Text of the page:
In overturning this decision on Middlesex’s appeal, the Connecticut Supreme Court held that the trial court had improperly substituted its own judgment for that of the arbitration panel and failed to follow the proper standard for evaluating a claim of “manifest disregard of the law.” In doing so, the Court recognized the high level of deference paid to arbitrators in unrestricted arbitration proceedings, such that “a court may vacate an unrestricted arbitration award only under certain limited conditions: (1) the award rules on the constitutionality of a statute, (2) the award violates clear public policy, or (3) the award contravenes one or more of the statutory proscriptions of § 52–418.” (Internal citations removed). Further, the award resulting from unrestricted arbitration is not subject to de novo review even for errors of law.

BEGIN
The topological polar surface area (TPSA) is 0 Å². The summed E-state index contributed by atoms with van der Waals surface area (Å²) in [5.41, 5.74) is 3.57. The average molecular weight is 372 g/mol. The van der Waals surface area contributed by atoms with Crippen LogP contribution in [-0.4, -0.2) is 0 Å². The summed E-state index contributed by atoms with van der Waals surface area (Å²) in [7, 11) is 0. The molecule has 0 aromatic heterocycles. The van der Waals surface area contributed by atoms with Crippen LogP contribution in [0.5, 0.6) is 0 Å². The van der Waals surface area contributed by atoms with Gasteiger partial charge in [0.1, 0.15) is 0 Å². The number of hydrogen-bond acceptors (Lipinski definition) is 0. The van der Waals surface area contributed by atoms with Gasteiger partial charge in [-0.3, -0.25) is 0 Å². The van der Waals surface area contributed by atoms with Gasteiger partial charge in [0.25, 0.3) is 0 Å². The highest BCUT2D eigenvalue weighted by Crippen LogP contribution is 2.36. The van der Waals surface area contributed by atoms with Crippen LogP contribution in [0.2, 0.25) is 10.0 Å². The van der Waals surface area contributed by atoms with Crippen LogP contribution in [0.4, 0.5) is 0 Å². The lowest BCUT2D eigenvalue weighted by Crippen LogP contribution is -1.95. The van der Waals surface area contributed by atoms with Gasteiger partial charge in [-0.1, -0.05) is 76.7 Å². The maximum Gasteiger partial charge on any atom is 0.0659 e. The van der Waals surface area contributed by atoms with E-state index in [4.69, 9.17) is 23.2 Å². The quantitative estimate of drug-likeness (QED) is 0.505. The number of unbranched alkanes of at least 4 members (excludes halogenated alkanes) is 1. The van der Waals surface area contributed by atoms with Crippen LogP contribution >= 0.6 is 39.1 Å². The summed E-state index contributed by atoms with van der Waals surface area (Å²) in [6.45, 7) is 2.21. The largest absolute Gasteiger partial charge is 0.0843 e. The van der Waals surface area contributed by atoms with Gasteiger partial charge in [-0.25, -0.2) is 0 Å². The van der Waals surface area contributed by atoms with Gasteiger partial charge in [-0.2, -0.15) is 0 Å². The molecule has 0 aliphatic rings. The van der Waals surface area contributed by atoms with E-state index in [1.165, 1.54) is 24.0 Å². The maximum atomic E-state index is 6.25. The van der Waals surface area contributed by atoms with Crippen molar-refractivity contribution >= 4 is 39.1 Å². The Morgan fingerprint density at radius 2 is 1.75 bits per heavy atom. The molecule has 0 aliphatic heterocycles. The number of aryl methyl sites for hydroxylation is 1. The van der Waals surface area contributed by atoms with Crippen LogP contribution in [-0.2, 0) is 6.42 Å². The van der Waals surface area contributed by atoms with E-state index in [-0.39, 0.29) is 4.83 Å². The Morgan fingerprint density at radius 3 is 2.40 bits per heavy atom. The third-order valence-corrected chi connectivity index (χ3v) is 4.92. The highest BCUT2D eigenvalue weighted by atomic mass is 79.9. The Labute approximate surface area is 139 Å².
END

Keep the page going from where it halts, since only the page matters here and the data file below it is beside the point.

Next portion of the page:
Under this standard, the Supreme Court held, the trial court overstepped the scope of its judicial review, erroneously substituting its judgment for that of the arbitrators by essentially re-trying all of the facts found by the arbitrators regarding an appropriate award to the insured. To permit a party to object to an award simply because the party dislikes the outcome, the Court said, “would completely destroy the deference our law affords to the arbitration process by allowing the trial court to substitute its own judgment on the merits of the question submitted to arbitration.” In the absence of a claim that “the arbitrators refused to postpone a hearing, refused to hear any of the plaintiff’s evidence, or otherwise committed a procedural error,” the trial court should not have vacated the arbitration award, which was “final and binding.” The trial court further erred by construing policy language, when it should not have engaged in de novo review of the policy language at all. However, disagreeing with the trial court’s construction of policy language, the Supreme Court also declined to vacate the arbitration award on the premise that the panel had “manifestly disregard[ed]” the law in violation of Connecticut General Statutes Section 52-418(a)(4) “when it permitted the defendant to withhold depreciation costs until the plaintiff had incurred a debt for the repair or replacement of the property.”